# What is a vector?

Physicists, air traffic controllers, and video game creators all have at least one thing in common: vectors. What exactly are they, and why do they matter? To answer, we first need to understand scalars. A scalar is a quantity with magnitude. It tells us how much of something there is. The distance between you and a bench, and the volume and temperature of the beverage in your cup are all described by scalars. Vector quantities also have a magnitude plus an extra piece of information, direction. To navigate to your bench, you need to know how far away it is and in what direction, not just the distance, but the displacement.

What makes vectors special and useful in all sorts of fields is that they don’t change based on perspective but remain invariant to the coordinate system. What does that mean? Let’s say you and a friend are moving your tent. You stand on opposite sides so you’re facing in opposite directions. Your friend moves two steps to the right and three steps forward while you move two steps to the left and three steps back. But even though it seems like you’re moving differently, you both end up moving the same distance in the same direction following the same vector. No matter which way you face, or what coordinate system you place over the camp ground, the vector doesn’t change.

Let’s use the familiar Cartesian coordinate system with its x and y axes. We call these two directions our coordinate basis because they’re used to describe everything we graph. Let’s say the tent starts at the origin and ends up over here at point B. The straight arrow connecting the two points is the vector from the origin to B. When your friend thinks about where he has to move, it can be written mathematically as 2x + 3y, or, like this, which is called an array. Since you’re facing the other way, your coordinate basis points in opposite directions, which we can call x prime and y prime, and your movement can be written like this, or with this array. If we look at the two arrays, they’re clearly not the same, but an array alone doesn’t completely describe a vector.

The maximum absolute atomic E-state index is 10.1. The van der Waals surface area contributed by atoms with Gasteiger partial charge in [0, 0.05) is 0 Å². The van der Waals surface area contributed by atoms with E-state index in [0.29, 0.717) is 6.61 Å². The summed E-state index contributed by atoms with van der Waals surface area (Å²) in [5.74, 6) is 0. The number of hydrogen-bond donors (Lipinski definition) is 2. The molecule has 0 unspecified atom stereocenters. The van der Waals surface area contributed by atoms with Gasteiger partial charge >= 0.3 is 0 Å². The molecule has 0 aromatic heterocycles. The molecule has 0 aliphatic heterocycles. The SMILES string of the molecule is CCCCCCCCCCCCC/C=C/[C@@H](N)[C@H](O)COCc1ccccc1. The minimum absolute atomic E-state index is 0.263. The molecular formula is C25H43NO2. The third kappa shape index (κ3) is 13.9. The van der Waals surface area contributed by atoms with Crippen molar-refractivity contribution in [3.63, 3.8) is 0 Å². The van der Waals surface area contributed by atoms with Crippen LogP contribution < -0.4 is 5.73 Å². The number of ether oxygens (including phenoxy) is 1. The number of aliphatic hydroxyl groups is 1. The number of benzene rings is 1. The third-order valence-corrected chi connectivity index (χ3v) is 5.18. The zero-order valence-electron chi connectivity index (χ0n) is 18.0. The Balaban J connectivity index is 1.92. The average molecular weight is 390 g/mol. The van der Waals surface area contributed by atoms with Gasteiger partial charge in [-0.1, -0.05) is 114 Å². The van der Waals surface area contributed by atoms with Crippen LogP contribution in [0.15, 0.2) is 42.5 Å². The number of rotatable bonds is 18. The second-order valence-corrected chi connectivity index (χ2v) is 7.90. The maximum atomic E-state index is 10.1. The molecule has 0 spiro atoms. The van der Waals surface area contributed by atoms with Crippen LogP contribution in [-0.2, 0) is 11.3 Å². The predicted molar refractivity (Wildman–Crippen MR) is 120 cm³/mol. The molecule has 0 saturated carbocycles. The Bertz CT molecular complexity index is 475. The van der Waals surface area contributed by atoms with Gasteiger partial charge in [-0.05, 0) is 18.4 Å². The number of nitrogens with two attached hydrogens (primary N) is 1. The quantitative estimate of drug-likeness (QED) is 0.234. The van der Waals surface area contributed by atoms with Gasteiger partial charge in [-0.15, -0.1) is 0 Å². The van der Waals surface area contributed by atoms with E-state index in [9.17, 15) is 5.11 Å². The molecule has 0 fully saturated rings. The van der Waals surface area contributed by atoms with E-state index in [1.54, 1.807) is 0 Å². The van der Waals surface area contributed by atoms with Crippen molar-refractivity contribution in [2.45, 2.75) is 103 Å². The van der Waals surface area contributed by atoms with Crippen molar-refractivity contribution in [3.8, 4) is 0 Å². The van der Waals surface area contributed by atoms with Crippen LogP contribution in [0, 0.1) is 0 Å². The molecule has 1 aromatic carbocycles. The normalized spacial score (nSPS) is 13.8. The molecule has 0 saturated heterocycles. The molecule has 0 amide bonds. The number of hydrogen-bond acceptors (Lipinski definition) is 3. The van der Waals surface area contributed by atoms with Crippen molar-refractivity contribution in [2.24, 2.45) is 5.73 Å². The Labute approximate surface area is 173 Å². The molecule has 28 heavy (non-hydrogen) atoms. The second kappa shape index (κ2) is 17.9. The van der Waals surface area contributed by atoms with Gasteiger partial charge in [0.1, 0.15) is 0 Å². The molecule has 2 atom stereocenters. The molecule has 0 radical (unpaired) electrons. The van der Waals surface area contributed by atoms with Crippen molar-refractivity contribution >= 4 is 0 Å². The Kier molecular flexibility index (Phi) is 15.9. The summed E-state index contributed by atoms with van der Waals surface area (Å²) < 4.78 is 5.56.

Each needs a basis to give it context, and when we properly assign them, we see that they are in fact describing the same vector. You can think of elements in the array as individual letters. Just as a sequence of letters only becomes a word in the context of a particular language, an array acquires meaning as a vector when assigned a coordinate basis. And just as different words in two languages can convey the same idea, different representations from two bases can describe the same vector.

The vector is the essence of what’s being communicated, regardless of the language used to describe it. It turns out that scalars also share this coordinate invariance property. In fact, all quantities with this property are members of a group called tensors. Various types of tensors contain different amounts of information. Does that mean there’s something that can convey more information than vectors? Absolutely. Say you’re designing a video game, and you want to realistically model how water behaves.

Even if you have forces acting in the same direction with the same magnitude, depending on how they’re oriented, you might see waves or whirls. When force, a vector, is combined with another vector that provides orientation, we have the physical quantity called stress, which is an example of a second order tensor. These tensors are also used outside of video games for all sorts of purposes, including scientific simulations, car designs, and brain imaging. Scalars, vectors, and the tensor family present us with a relatively simple way of making sense of complex ideas and interactions, and as such, they’re a prime example of the elegance, beauty, and fundamental usefulness of mathematics.